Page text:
Then you factor in the pandemic.  People are getting thrown left, right and center to plug gaps left in teams where people have left to join Covid response programmes.  Most folk are working remotely now, we've been told it's the new normal and I'm working with folk who aren't even in the country, so it's a completely open playing field in terms of jobs you can apply for.  And anyone with actual front-line experience who can speak to the patient experience, that's always an attractive prospect when recruiting to NHSE posts.

Bottom line; if you want to make the move out of front-line, now's the time to be looking.  I'd hardly call myself ambitious, either; I get into comfort zones very easily, and I wouldn't have even thought of applying for the job I have now myself, it was only because I was encouraged to that I did, and I certainly didn't think I'd be getting it.  4 years ago, I was getting made redundant from my hideously underpaid and unappreciated band 4 role.  To be where I am now is, quite frankly, bonkers to me.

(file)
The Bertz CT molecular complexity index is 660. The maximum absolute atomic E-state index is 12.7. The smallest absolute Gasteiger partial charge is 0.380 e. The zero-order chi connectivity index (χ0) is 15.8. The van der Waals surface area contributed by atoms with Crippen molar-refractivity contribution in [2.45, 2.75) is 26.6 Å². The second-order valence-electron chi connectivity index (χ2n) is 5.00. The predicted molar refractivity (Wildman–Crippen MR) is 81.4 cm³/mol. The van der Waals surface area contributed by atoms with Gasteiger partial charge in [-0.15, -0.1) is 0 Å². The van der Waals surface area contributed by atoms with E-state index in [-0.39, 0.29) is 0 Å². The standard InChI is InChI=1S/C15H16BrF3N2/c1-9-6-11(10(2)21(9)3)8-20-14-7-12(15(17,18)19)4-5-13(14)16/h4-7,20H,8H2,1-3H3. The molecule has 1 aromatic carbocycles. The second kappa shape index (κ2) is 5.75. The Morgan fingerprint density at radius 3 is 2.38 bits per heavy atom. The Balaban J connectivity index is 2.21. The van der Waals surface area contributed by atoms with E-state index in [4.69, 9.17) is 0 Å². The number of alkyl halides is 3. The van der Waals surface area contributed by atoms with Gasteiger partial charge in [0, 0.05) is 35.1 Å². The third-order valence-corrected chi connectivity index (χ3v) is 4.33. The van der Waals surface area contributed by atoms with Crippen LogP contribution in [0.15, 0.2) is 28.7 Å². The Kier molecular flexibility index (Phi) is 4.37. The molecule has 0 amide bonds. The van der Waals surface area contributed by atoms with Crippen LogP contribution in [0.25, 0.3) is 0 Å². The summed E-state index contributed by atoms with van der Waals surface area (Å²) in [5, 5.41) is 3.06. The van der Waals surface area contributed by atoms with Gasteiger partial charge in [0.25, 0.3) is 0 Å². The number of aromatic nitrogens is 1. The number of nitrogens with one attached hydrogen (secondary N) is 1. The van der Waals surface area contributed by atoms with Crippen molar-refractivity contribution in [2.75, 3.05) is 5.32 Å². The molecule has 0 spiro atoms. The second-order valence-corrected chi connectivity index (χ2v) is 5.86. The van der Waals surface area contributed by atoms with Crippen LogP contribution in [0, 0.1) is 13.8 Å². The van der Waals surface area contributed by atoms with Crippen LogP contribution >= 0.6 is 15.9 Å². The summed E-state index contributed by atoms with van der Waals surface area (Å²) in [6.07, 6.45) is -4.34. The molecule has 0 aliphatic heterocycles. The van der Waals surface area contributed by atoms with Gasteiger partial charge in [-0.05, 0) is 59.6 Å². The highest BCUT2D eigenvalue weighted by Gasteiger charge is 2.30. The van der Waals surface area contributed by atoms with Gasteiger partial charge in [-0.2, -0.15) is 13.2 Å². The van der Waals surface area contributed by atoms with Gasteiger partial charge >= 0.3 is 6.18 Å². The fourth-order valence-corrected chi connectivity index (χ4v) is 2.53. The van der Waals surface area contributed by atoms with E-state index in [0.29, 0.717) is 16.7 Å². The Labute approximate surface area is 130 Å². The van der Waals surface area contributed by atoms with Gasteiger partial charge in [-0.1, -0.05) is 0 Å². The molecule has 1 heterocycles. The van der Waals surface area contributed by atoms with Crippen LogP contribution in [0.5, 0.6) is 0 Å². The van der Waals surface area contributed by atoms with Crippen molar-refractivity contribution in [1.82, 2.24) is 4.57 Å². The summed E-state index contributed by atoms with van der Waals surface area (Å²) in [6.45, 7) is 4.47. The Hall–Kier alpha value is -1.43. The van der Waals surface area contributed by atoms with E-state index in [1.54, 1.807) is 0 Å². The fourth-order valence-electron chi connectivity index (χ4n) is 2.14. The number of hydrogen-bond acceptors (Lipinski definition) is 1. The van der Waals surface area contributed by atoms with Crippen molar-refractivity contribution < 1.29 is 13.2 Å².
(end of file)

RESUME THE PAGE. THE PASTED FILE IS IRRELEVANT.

I work remotely but never thought of this. I would assume as im in London ill hav eto stay in a london trust

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Inflation should have been tackled much earlier but governments and the always slow central banks were too slow to react. Interest rates need to increase quickly. In the short term this will piss everyone off, reduce living standards and make governments look bad but in the long term it will curb inflation.

Effectively its 2 years of pain however we've had it pretty good since the last bust in 2008. Very low inflation rates and an increase in living standards. Now it's time for payback for all the free money that was pumped into the global economy.

Central banks need to realise that inflation is a long term trend with a lag effect, it takes time to increase/decrease. Also their models to predict it are pretty much alway wrong and they'll be wrong again now. 

One point to note is that governments might just embrace a bit of inflation. It will help reduce debt, will increase wages and might even help post pandemic recovery. 5% inflation could be here to stay for a couple of years.